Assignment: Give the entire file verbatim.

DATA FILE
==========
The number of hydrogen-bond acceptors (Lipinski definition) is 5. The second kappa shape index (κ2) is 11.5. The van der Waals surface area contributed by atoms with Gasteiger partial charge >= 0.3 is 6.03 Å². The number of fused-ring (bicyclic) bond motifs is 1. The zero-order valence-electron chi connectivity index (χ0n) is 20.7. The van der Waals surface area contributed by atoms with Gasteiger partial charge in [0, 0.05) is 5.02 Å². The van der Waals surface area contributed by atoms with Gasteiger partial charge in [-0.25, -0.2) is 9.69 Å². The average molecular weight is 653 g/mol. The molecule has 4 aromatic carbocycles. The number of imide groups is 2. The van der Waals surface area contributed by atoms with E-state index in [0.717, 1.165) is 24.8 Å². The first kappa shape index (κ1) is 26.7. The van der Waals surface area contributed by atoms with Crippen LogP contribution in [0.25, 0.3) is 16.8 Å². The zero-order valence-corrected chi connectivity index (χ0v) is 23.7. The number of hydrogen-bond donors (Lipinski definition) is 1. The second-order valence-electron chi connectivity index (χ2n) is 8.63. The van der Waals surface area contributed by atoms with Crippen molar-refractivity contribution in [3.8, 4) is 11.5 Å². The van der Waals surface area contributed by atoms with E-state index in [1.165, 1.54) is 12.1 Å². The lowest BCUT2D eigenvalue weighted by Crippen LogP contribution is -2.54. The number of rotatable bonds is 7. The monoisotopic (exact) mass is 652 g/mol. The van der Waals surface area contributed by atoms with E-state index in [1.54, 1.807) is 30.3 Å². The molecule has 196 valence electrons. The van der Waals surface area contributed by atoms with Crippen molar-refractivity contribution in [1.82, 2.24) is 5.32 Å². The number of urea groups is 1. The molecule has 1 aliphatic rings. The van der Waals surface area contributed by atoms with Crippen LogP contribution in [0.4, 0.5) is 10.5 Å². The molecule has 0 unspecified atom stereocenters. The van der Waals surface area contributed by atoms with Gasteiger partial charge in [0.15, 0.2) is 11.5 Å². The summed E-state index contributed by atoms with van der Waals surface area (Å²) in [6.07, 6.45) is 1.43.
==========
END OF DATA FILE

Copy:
The number of hydrogen-bond acceptors (Lipinski definition) is 5. The second kappa shape index (κ2) is 11.5. The van der Waals surface area contributed by atoms with Gasteiger partial charge >= 0.3 is 6.03 Å². The number of fused-ring (bicyclic) bond motifs is 1. The zero-order valence-electron chi connectivity index (χ0n) is 20.7. The van der Waals surface area contributed by atoms with Gasteiger partial charge in [0, 0.05) is 5.02 Å². The van der Waals surface area contributed by atoms with Gasteiger partial charge in [-0.25, -0.2) is 9.69 Å². The average molecular weight is 653 g/mol. The molecule has 4 aromatic carbocycles. The number of imide groups is 2. The van der Waals surface area contributed by atoms with E-state index in [0.717, 1.165) is 24.8 Å². The first kappa shape index (κ1) is 26.7. The van der Waals surface area contributed by atoms with Crippen LogP contribution in [0.25, 0.3) is 16.8 Å². The zero-order valence-corrected chi connectivity index (χ0v) is 23.7. The number of hydrogen-bond donors (Lipinski definition) is 1. The second-order valence-electron chi connectivity index (χ2n) is 8.63. The van der Waals surface area contributed by atoms with Crippen molar-refractivity contribution in [3.8, 4) is 11.5 Å². The van der Waals surface area contributed by atoms with E-state index in [1.165, 1.54) is 12.1 Å². The lowest BCUT2D eigenvalue weighted by Crippen LogP contribution is -2.54. The number of rotatable bonds is 7. The monoisotopic (exact) mass is 652 g/mol. The van der Waals surface area contributed by atoms with E-state index in [1.54, 1.807) is 30.3 Å². The molecule has 196 valence electrons. The van der Waals surface area contributed by atoms with Crippen molar-refractivity contribution in [1.82, 2.24) is 5.32 Å². The number of urea groups is 1. The molecule has 1 aliphatic rings. The van der Waals surface area contributed by atoms with Crippen LogP contribution in [0.4, 0.5) is 10.5 Å². The molecule has 0 unspecified atom stereocenters. The van der Waals surface area contributed by atoms with Gasteiger partial charge in [0.15, 0.2) is 11.5 Å². The summed E-state index contributed by atoms with van der Waals surface area (Å²) in [6.07, 6.45) is 1.43.